COSAC today is more like a forum, useful to discuss certain specific topics which have a broader scope, such as the annual legislative work programme.
But we think closer committee cooperation is really important, as this is where we do legislative work. It is not enough for national European affairs committees to be aware of what's happening as industry committees, for example: the national and European parliaments need to be cooperating for a better exchange.
We see different levels of cooperation and use new technologies. We don't want to increase travel or the number of meetings. Like video conferences are used in the private sector, I think this is also feasible for us. This is something we are strongly recommending.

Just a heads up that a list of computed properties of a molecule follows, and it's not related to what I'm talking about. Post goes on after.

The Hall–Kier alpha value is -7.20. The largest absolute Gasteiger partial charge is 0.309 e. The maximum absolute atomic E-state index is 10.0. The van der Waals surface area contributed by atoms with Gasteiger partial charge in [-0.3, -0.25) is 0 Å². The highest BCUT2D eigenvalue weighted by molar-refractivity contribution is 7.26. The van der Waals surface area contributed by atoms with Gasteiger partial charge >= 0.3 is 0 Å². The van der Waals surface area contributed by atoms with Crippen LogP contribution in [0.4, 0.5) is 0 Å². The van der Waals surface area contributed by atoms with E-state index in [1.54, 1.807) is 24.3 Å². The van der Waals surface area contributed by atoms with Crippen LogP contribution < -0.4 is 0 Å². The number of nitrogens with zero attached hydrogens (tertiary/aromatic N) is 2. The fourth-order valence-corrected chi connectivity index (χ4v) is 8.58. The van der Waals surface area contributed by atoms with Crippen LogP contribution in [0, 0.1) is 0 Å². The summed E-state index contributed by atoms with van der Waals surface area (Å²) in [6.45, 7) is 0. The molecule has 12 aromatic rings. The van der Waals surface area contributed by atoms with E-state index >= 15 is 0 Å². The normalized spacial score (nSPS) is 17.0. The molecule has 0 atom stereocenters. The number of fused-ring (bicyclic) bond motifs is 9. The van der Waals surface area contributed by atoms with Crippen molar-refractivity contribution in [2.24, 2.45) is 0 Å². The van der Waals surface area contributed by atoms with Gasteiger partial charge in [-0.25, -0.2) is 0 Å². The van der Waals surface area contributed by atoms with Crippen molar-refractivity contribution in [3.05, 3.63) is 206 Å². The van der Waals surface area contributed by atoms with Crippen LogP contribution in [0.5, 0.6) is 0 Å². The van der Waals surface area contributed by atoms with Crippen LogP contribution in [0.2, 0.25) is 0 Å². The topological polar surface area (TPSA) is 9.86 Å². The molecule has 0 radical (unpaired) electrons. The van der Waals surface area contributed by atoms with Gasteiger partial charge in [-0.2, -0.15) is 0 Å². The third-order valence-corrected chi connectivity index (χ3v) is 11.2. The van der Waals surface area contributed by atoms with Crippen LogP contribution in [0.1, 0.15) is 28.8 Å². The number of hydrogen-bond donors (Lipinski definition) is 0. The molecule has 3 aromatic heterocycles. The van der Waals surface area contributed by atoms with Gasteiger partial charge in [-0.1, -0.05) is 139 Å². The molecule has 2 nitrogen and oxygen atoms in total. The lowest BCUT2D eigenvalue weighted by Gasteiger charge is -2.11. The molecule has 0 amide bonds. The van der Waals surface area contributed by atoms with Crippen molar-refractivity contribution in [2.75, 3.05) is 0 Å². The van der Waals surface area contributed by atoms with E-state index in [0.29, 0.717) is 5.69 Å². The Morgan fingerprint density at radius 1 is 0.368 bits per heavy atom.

You are proposing more specialised committee meetings via video conferencing. What other types of cooperation are envisaged?
We will continue holding joint parliamentary meetings. The last one was on energy issues. This cooperation will also be supported by stronger cooperation between political groups in national and European parliaments, not only on technical matters but also on political issues.
We also see the parliament speakers' conference as becoming more important. We don't want to steer the whole process but, given the nature of the European Parliament, it could act as a hub for these activities.
In the paper produced by the steering committee we also give recommendations on how many meetings and how much extra travelling should be allowed to avoid a travel inflation and get everyone tired of travelling, which goes against what we want to achieve.